Acne affects millions of people worldwide of both genders and all races. Though the vast majority of adolescents develop some form of acne, there also exists a significant prevalence of acne in adults.
What are the factors that contribute to the developing of Acne?
There are four main factors which contribute to the development of acne lesions: 1) plugging of the follicles by debris from skin cells; 2) inflammation in the skin surrounding the follicles; 3) increased production of sebum (oily secretions) by the sebaceous glands; and 4) the presence of the bacteria Propionibacterium acnes within the follicle. In each individual, these causes may contribute in varying degrees to the onset and duration of acne as well as the type of acne that predominates in a given person. Hormones, genetics, medications, hair or skin care practices, and other factors may contribute to the development of acne.
What are the different types of acne?
There are several different types of acne lesions and each individual may have predominantly one form of acne or a combination of lesions present at one time. Acne commonly occurs on the face but can also arise on the neck, chest, back, and upper arms.
- Comedones — Comedones are considered non-inflammatory acne lesions and may be open or closed. Closed comedones or whiteheads are small plugged follicles, the contents of which are not exposed to the skin. Open comedones or blackheads are small follicles with dilated openings to the skin allowing oxidation of the debris within the follicle leading to the black color. Though many believe these lesions represent dirt, they cannot be washed away and are not representative of poor hygiene.
- Inflammatory acne — When lesions become red and/or tender bumps they are termed papules. These can fill with purulent material forming pus bumps or pustules. Papules and pustules represent inflammatory acne lesions, which originate as comedones.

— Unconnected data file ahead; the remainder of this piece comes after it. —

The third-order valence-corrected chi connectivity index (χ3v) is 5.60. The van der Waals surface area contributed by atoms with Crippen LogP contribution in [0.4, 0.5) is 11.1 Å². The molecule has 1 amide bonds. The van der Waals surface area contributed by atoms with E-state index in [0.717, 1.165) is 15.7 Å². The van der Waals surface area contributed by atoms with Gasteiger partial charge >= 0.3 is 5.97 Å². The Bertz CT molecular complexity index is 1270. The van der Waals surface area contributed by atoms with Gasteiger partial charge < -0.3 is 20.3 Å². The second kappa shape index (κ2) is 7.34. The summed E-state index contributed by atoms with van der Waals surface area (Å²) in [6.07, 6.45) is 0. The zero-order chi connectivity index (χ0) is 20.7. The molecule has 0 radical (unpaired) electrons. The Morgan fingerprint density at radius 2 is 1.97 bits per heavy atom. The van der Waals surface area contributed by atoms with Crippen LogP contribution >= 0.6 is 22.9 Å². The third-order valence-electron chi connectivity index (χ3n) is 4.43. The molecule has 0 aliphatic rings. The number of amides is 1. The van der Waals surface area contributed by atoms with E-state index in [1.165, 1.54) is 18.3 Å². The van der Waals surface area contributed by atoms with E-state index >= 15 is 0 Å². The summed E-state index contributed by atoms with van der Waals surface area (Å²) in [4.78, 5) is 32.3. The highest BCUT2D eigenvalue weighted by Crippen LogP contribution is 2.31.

- Nodular acne — As lesions progress to become larger and more tender, they are termed nodules.
- Nodulocystic acne — Cysts are deep, fluid-filled lesions and when these occur along with nodules, the term nodulocystic acne is used.
Other skin lesions that may occur as a consequence of acne lesions themselves or from the manipulation of lesions include pitted scars, dark marks or post inflammatory hyperpigmentation, and large keloidal scars.
What is the treatment for acne?
The treatment of acne is aimed at attacking one or more of the underlying pathogenic factors contributing to its development. Some of the most common and effective treatments are topical therapies. These include retinoid (derivatives of vitamin A), benzyl peroxide, topical antibiotics, azelaic or salicylic acid, or combinations thereof. Topical retinoids are particularly effective for comedonal acne. Common side effects of these medications are dryness and irritation of the skin, which can be improved by changing the dosing, or formulation of the topical medication or even adding an oil-free moisturizer to the skin care regimen. For more inflamed or severe acne, systemic medications like antibiotics may be helpful. These both act through anti-inflammatory as well as antibiotic effects. Certain oral contraceptives or other hormonal therapies may be used in women whose acne tends to flare according to their menstrual cycle. Lastly, isotretinoin is an effective systemic retinoid medication that is used for severe nodulocystic or recalcitrant acne. Other available treatments include extraction, injection of steroids into inflamed lesions, photodynamic therapy, or chemical peels. There are also many options for the management of scarring or dark spots resulting from resolved acne lesions.
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